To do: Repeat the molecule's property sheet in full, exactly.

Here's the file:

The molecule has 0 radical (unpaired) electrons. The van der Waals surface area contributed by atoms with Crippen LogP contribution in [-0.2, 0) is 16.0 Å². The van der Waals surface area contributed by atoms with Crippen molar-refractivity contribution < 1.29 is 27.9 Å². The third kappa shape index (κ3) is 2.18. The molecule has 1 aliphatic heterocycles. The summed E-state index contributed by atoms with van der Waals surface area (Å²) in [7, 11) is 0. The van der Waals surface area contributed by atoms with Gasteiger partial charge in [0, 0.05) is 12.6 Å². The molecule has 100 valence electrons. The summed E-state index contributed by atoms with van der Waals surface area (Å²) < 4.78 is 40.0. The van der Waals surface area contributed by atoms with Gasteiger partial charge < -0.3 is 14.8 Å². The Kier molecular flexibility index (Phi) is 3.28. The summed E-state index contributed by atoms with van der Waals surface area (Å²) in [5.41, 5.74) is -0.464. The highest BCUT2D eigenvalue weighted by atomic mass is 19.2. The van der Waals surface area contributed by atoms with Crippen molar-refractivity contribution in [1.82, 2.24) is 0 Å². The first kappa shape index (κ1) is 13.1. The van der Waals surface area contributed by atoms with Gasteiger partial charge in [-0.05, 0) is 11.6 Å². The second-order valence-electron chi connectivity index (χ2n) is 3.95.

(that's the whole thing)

The molecule has 0 radical (unpaired) electrons. The van der Waals surface area contributed by atoms with Crippen LogP contribution in [-0.2, 0) is 16.0 Å². The van der Waals surface area contributed by atoms with Crippen molar-refractivity contribution < 1.29 is 27.9 Å². The third kappa shape index (κ3) is 2.18. The molecule has 1 aliphatic heterocycles. The summed E-state index contributed by atoms with van der Waals surface area (Å²) in [7, 11) is 0. The van der Waals surface area contributed by atoms with Gasteiger partial charge in [0, 0.05) is 12.6 Å². The molecule has 100 valence electrons. The summed E-state index contributed by atoms with van der Waals surface area (Å²) < 4.78 is 40.0. The van der Waals surface area contributed by atoms with Gasteiger partial charge < -0.3 is 14.8 Å². The Kier molecular flexibility index (Phi) is 3.28. The summed E-state index contributed by atoms with van der Waals surface area (Å²) in [5.41, 5.74) is -0.464. The highest BCUT2D eigenvalue weighted by atomic mass is 19.2. The van der Waals surface area contributed by atoms with Crippen molar-refractivity contribution in [1.82, 2.24) is 0 Å². The first kappa shape index (κ1) is 13.1. The van der Waals surface area contributed by atoms with Gasteiger partial charge in [-0.05, 0) is 11.6 Å². The second-order valence-electron chi connectivity index (χ2n) is 3.95.